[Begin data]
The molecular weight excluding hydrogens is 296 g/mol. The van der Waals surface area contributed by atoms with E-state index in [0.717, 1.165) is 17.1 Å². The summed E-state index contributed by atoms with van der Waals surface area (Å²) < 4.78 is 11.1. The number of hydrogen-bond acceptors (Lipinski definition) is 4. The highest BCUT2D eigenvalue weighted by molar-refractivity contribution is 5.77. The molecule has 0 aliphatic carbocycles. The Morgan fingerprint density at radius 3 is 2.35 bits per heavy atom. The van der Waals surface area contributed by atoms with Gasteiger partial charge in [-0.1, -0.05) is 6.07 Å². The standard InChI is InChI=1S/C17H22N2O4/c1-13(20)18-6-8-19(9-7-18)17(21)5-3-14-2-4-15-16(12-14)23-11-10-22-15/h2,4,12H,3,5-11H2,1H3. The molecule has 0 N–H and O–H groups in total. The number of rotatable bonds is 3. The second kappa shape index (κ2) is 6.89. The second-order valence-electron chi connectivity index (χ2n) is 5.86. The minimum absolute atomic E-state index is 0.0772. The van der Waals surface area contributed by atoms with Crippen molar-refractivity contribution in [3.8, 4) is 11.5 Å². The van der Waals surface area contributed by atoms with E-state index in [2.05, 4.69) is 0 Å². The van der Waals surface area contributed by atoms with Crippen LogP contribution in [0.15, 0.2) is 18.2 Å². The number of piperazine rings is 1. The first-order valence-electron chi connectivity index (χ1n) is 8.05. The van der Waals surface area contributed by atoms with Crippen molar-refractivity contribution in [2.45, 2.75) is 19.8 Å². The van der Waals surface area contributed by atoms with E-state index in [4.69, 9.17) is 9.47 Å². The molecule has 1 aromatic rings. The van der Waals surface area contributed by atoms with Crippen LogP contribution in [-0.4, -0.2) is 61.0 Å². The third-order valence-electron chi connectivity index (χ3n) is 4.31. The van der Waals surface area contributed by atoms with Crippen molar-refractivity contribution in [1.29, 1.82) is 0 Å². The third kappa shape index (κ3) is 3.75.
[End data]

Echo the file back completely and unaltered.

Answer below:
The molecular weight excluding hydrogens is 296 g/mol. The van der Waals surface area contributed by atoms with E-state index in [0.717, 1.165) is 17.1 Å². The summed E-state index contributed by atoms with van der Waals surface area (Å²) < 4.78 is 11.1. The number of hydrogen-bond acceptors (Lipinski definition) is 4. The highest BCUT2D eigenvalue weighted by molar-refractivity contribution is 5.77. The molecule has 0 aliphatic carbocycles. The Morgan fingerprint density at radius 3 is 2.35 bits per heavy atom. The van der Waals surface area contributed by atoms with Gasteiger partial charge in [-0.1, -0.05) is 6.07 Å². The standard InChI is InChI=1S/C17H22N2O4/c1-13(20)18-6-8-19(9-7-18)17(21)5-3-14-2-4-15-16(12-14)23-11-10-22-15/h2,4,12H,3,5-11H2,1H3. The molecule has 0 N–H and O–H groups in total. The number of rotatable bonds is 3. The second kappa shape index (κ2) is 6.89. The second-order valence-electron chi connectivity index (χ2n) is 5.86. The minimum absolute atomic E-state index is 0.0772. The van der Waals surface area contributed by atoms with Crippen molar-refractivity contribution in [3.8, 4) is 11.5 Å². The van der Waals surface area contributed by atoms with E-state index in [2.05, 4.69) is 0 Å². The van der Waals surface area contributed by atoms with Crippen LogP contribution in [0.15, 0.2) is 18.2 Å². The number of piperazine rings is 1. The first-order valence-electron chi connectivity index (χ1n) is 8.05. The van der Waals surface area contributed by atoms with Crippen molar-refractivity contribution in [2.45, 2.75) is 19.8 Å². The van der Waals surface area contributed by atoms with E-state index in [4.69, 9.17) is 9.47 Å². The molecule has 1 aromatic rings. The van der Waals surface area contributed by atoms with Crippen LogP contribution in [-0.4, -0.2) is 61.0 Å². The third-order valence-electron chi connectivity index (χ3n) is 4.31. The van der Waals surface area contributed by atoms with Crippen molar-refractivity contribution in [1.29, 1.82) is 0 Å². The third kappa shape index (κ3) is 3.75.